I heard a long time ago that mental facilities were filled with people who are withholding forgiveness. Numerous studies point to a list of medical and mental health issues due to the fact that someone has not forgiven someone else for harming them. I am acutely aware that forgiveness can be difficult. It might not be too hard to say the words, “I forgive you,” but walking in that forgiveness or actually fully forgiving someone entails much more than just words. So, how do we truly live out the words of Jesus, to forgive someone seven times seventy? I absolutely believe it can only be done through of the power of forgiveness found in the Gospel of Jesus Christ. When we stop and consider how much we have been forgiven of just because we ask to be forgiven, how in the world can we withhold forgiveness for anyone?
I thought I came to a place of complete forgiveness from a difficult experience in my past. However, I was listening to a message one Sunday and the speaker asked to test your level of forgiveness by imagining that person walking into the room right now. I immediately began to think about punching that person squarely in the face if they walked into the room. I was overwhelmed by my lack of forgiveness. I have continually given that person and that whole situation over to the Lord. I can genuinely say that if that person walked into the room, I would have pity on them instead of anger. I have not replaced one emotion with another, but I have been released of all of that by living out the Gospel in my life.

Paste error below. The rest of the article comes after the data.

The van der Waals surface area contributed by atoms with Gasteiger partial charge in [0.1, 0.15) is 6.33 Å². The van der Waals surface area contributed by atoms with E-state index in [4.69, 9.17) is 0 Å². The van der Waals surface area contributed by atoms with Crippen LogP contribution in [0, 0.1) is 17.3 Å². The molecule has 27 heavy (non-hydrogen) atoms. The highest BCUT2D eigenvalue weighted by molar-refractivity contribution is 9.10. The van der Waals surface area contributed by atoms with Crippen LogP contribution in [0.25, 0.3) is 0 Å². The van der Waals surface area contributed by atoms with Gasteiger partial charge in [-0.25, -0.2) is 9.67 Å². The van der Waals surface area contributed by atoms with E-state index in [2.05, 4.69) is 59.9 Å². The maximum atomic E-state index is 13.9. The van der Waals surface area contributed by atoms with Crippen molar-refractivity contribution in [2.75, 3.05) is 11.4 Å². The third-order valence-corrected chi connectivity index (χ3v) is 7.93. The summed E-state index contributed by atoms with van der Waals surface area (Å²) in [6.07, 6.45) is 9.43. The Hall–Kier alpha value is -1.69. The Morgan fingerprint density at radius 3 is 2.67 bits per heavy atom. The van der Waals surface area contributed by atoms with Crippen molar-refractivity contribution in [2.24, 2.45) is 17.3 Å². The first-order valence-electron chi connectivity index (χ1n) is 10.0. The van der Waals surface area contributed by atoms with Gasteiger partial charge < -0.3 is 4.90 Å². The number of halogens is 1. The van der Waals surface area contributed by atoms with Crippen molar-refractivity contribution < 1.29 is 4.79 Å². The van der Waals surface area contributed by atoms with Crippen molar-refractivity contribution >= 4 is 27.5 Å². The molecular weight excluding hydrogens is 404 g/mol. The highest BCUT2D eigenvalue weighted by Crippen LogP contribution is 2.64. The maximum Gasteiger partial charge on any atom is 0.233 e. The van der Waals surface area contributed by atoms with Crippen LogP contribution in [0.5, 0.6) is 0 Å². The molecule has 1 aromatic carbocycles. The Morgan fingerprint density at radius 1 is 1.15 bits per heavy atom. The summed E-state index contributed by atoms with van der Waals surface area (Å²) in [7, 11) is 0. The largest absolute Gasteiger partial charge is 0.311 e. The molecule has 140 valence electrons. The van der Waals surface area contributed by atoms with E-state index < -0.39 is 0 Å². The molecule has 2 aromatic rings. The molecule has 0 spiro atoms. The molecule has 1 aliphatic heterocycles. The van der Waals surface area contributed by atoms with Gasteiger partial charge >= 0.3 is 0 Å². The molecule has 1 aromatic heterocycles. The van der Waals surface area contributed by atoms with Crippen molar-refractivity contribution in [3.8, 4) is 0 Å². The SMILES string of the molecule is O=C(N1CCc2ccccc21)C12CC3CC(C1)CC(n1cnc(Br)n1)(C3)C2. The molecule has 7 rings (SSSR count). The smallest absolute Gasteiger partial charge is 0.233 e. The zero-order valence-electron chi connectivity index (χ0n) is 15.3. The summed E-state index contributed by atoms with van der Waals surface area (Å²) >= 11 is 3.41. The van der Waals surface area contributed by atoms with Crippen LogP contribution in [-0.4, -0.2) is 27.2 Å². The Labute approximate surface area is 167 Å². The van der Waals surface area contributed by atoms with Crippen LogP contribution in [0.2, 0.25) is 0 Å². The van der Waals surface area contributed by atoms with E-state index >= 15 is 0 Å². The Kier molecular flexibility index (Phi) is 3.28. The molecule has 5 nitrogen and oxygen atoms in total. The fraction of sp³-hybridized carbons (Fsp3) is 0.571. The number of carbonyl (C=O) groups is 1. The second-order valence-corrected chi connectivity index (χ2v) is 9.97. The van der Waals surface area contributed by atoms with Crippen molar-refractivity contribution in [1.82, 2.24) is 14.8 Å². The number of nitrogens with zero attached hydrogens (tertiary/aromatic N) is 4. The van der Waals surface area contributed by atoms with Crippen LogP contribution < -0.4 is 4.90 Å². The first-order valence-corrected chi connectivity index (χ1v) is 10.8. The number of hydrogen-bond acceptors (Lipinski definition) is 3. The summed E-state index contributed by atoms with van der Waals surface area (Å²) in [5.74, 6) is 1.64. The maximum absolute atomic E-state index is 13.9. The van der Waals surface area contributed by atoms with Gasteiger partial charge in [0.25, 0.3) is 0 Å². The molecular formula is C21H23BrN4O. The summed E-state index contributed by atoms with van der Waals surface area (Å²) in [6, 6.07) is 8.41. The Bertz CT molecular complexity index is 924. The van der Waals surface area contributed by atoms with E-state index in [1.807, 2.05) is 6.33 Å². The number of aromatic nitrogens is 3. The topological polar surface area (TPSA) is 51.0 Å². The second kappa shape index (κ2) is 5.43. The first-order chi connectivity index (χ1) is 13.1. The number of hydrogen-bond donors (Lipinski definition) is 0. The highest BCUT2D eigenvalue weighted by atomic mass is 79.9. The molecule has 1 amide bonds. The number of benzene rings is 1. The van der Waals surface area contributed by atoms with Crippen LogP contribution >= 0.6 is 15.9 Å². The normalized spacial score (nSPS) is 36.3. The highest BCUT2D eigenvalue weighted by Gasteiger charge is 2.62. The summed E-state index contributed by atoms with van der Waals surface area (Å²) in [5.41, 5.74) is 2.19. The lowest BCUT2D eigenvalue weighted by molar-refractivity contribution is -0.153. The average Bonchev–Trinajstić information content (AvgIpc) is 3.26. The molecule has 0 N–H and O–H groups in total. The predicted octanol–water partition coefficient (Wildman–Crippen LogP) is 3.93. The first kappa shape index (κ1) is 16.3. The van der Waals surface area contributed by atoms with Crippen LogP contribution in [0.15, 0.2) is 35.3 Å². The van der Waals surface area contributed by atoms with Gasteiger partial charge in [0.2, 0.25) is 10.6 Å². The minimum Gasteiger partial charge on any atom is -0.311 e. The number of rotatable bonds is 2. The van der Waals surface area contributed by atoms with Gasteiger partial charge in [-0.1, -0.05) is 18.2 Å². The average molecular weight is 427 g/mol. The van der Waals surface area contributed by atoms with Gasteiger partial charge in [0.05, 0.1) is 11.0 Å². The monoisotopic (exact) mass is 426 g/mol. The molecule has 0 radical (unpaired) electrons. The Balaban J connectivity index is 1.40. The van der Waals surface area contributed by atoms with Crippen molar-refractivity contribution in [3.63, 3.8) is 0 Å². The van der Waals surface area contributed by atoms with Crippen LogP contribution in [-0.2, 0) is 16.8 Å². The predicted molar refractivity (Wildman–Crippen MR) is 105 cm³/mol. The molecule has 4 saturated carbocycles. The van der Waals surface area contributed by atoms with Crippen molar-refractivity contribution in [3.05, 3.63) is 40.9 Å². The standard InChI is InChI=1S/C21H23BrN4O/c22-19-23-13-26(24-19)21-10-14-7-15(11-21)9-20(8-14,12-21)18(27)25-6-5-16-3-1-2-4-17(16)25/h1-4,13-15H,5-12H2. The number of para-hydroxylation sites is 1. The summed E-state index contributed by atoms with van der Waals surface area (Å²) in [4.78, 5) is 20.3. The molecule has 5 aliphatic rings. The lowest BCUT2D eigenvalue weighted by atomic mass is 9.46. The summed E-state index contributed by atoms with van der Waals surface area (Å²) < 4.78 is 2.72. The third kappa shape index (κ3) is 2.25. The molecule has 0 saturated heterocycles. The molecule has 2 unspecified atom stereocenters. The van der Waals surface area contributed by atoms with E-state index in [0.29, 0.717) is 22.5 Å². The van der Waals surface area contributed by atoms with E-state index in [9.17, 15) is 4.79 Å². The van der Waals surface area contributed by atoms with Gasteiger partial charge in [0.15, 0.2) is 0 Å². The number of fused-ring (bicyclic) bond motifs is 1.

When we get down to it, unforgiveness is sin. Sin separates us from God. So, we are choosing to sin against God instead of forgiving someone. I am reminded of David as he laments his sin in Psalm 51. For the first nine verses, David speaks to the forgiveness he needs for his sin with Bathsheba, then he asks God to Create in me a clan heart, O God, and renew a right spirit within me. Cast me not away from your presence and take not your Holy Spirit from me. Restore to me the joy or your salvation and uphold me with a willing spirit. These are the words of a man broken by sin, desiring to be forgiven. God in his infinite wisdom and love offers grace and forgiveness to David immediately. David than begins to rejoice in that forgiveness and says in verse 13f, Then I will teach transgressors your ways, and sinner will return to you. Deliver me from blood guiltiness, O God…and my tongue will sing aloud of your righteousness. O Lord, open my lips, and my mouth will declare your praise. When I read this, I am drawn to what happens after we seek forgiveness. Proclaiming, declaring, testifying, and praising the Lord for his forgiveness. This forgiveness of my sin compels me to not withhold forgiveness from anyone because I want the freedom from sin that is only found in Jesus Christ.
My prayer for you is that forgive, not just out of compulsion, but out of a thankfulness for being forgiven countless times for things we do not want anyone to know about. Forgive because your mental health with improve. Forgive because you want to be freed from the burden of unforgiveness. Forgive because you want to be fully used of the Lord to declare, testify, and praise to all the blessings His forgiveness affords us.